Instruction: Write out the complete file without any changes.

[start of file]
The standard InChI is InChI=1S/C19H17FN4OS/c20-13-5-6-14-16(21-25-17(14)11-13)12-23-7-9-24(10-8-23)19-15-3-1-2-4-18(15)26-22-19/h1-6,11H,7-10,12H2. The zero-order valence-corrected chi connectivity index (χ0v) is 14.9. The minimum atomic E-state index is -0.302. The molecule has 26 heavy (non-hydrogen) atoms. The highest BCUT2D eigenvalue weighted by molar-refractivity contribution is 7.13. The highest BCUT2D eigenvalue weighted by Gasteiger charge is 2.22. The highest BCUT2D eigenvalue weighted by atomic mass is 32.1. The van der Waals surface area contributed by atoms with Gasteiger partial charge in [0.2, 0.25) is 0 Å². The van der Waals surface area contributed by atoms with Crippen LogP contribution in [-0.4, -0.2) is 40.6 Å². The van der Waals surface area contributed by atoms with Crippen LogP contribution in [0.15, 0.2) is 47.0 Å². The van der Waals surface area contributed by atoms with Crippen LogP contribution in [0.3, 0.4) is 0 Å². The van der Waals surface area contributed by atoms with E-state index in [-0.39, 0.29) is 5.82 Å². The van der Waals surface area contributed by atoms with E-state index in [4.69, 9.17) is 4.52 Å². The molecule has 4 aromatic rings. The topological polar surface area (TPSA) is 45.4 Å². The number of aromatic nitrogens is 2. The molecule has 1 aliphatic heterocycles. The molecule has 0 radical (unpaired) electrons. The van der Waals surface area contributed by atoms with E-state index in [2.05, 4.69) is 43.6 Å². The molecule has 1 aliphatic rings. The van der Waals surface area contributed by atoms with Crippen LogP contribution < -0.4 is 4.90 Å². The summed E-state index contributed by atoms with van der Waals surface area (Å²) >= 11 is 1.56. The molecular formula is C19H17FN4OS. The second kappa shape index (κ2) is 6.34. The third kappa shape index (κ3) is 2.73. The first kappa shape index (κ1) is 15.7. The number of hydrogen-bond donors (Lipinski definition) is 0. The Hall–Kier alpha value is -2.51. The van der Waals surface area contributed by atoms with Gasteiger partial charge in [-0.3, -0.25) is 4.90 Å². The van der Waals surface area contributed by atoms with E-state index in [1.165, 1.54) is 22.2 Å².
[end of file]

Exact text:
The standard InChI is InChI=1S/C19H17FN4OS/c20-13-5-6-14-16(21-25-17(14)11-13)12-23-7-9-24(10-8-23)19-15-3-1-2-4-18(15)26-22-19/h1-6,11H,7-10,12H2. The zero-order valence-corrected chi connectivity index (χ0v) is 14.9. The minimum atomic E-state index is -0.302. The molecule has 26 heavy (non-hydrogen) atoms. The highest BCUT2D eigenvalue weighted by molar-refractivity contribution is 7.13. The highest BCUT2D eigenvalue weighted by Gasteiger charge is 2.22. The highest BCUT2D eigenvalue weighted by atomic mass is 32.1. The van der Waals surface area contributed by atoms with Gasteiger partial charge in [0.2, 0.25) is 0 Å². The van der Waals surface area contributed by atoms with Crippen LogP contribution in [-0.4, -0.2) is 40.6 Å². The van der Waals surface area contributed by atoms with Crippen LogP contribution in [0.15, 0.2) is 47.0 Å². The van der Waals surface area contributed by atoms with Crippen LogP contribution in [0.3, 0.4) is 0 Å². The van der Waals surface area contributed by atoms with E-state index in [-0.39, 0.29) is 5.82 Å². The van der Waals surface area contributed by atoms with E-state index in [4.69, 9.17) is 4.52 Å². The molecule has 4 aromatic rings. The topological polar surface area (TPSA) is 45.4 Å². The number of aromatic nitrogens is 2. The molecule has 1 aliphatic heterocycles. The molecule has 0 radical (unpaired) electrons. The van der Waals surface area contributed by atoms with E-state index in [2.05, 4.69) is 43.6 Å². The molecule has 1 aliphatic rings. The van der Waals surface area contributed by atoms with Crippen LogP contribution < -0.4 is 4.90 Å². The summed E-state index contributed by atoms with van der Waals surface area (Å²) >= 11 is 1.56. The molecular formula is C19H17FN4OS. The second kappa shape index (κ2) is 6.34. The third kappa shape index (κ3) is 2.73. The first kappa shape index (κ1) is 15.7. The number of hydrogen-bond donors (Lipinski definition) is 0. The Hall–Kier alpha value is -2.51. The van der Waals surface area contributed by atoms with Gasteiger partial charge in [-0.3, -0.25) is 4.90 Å². The van der Waals surface area contributed by atoms with E-state index in [1.165, 1.54) is 22.2 Å².